“Aside from the one incident, historically (South Dakota) hasn't been a real hub of Klan activity in the country just because of the sparse population,” he said.
Rapid City Regional Hospital chief executive officer Tim Sughrue said in an email that Traversie's allegations are untrue and his claims have no support. Sughrue did not mention Traversie's specific claim of an active KKK ring.
As soon as Farrar described the scars as three K markings and decided to connect the markings with the Ku Klux Klan, Traversie decided he should sue the hospital.
“I was determined,” he said. “I was going to stand up against that huge hospital.”
Traversie is reluctant to share theories about who might have carved letters into his abdomen. However, Townsend believes it was not the surgeon but more likely a technician or employee who did it while Traversie was traveling to or being treated in the Intensive Care Unit after surgery.
"I wouldn't be pointing my finger at the doctor," Townsend said. "I had a really good feeling about him. He did a beautiful job."
One of Traversie's friends first found him a lawyer in Rapid City to take his case. After six months, that attorney had not accomplished enough, so Traversie began to look for a different lawyer.
To find a replacement attorney, friends of Traversie created a video showing Traversie’s scars and posted it on YouTube in late April. That video, which shows Traversie describing his hospital stay and his scars, has now been viewed more than 76,000 times. An estimated 300 Native American demonstrators congregated in Rapid City in late May to protest what they called evidence of discrimination.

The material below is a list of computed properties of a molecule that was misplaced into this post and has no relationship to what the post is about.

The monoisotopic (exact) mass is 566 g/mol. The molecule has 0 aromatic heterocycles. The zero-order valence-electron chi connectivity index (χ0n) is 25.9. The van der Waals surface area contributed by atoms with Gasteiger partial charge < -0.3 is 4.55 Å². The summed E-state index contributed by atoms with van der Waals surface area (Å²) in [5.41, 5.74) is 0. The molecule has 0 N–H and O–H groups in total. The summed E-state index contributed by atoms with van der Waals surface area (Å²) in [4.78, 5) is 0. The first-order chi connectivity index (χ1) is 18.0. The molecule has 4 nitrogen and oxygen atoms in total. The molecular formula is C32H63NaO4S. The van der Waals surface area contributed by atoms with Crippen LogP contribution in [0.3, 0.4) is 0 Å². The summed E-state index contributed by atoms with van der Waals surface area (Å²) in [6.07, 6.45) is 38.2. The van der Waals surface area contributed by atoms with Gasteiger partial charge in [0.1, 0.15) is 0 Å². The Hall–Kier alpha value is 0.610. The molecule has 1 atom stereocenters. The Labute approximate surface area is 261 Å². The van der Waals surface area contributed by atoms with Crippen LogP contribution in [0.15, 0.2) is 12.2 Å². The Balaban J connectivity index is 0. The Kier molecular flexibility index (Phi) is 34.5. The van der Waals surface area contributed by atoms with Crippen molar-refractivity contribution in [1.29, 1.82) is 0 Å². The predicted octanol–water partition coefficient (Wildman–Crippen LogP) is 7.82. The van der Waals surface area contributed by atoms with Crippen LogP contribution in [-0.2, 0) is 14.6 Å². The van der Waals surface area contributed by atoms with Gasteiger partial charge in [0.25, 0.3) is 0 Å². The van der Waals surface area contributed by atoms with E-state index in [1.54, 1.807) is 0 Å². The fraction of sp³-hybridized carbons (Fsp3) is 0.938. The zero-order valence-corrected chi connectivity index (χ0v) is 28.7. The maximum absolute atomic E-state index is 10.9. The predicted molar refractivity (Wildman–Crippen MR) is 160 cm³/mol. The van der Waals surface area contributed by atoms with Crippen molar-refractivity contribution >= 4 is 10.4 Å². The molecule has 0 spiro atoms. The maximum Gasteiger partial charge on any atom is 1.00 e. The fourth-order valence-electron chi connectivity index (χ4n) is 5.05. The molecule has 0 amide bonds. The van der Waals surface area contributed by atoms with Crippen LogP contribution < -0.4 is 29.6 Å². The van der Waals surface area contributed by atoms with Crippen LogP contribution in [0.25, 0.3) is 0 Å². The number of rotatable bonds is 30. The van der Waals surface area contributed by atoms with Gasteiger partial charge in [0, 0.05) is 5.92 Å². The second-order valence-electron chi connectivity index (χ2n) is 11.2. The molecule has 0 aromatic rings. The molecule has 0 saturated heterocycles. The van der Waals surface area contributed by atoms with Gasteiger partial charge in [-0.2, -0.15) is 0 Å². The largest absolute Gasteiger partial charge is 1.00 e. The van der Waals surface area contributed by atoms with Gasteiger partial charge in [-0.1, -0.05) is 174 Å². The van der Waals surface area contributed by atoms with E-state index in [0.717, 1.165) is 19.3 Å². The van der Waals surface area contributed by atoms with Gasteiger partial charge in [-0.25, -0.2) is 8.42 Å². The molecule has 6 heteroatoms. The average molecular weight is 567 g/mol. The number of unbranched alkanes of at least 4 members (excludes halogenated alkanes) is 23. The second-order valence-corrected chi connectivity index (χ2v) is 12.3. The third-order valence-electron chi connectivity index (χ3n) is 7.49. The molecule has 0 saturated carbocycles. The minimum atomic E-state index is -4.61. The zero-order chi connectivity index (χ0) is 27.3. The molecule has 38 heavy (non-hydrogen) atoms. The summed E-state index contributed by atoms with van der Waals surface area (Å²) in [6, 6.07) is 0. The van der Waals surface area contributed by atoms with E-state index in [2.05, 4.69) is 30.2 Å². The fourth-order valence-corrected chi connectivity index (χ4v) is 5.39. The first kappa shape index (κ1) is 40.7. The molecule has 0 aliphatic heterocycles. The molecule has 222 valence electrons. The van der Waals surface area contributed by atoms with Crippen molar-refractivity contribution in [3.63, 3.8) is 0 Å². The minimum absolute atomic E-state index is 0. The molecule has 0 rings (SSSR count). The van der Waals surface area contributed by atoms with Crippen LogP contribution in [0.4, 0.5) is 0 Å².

One of Traversie’s current attorneys, Gabriel Galanda, is an Indian Law attorney in Washington state. He saw Traversie’s video and flew to Eagle Butte to visit with Traversie before taking on the case. Galanda and Chase Iron Eyes, the other attorney on Traversie's case, declined to comment for this story, citing South Dakota legal law.
“I have a lot of anger over what I believe was done to me intentionally,” Traversie said. “I'm trying to accept what happened to me, but I want to be compensated for what they did.”
S.D. Attorney General Marty Jackley's office concluded an investigation into Traversie's claims in early August. Jackley said in a news release that investigators determined the marks on Traversie's skin were caused by a skin reaction to the medical tape used to secure surgical tubes.
Other officials, including an FBI team, are still investigating Traversie's claims.
In the next few weeks, Traversie’s lawyer will meet with the defendants named in the lawsuit to outline the amount of money Traversie is requesting and other details of the suit. After that meeting, the case could proceed to the jury trial that Traversie has requested.
“It's not over with,” Traversie said. “It's up to the judge and the jury to decide.”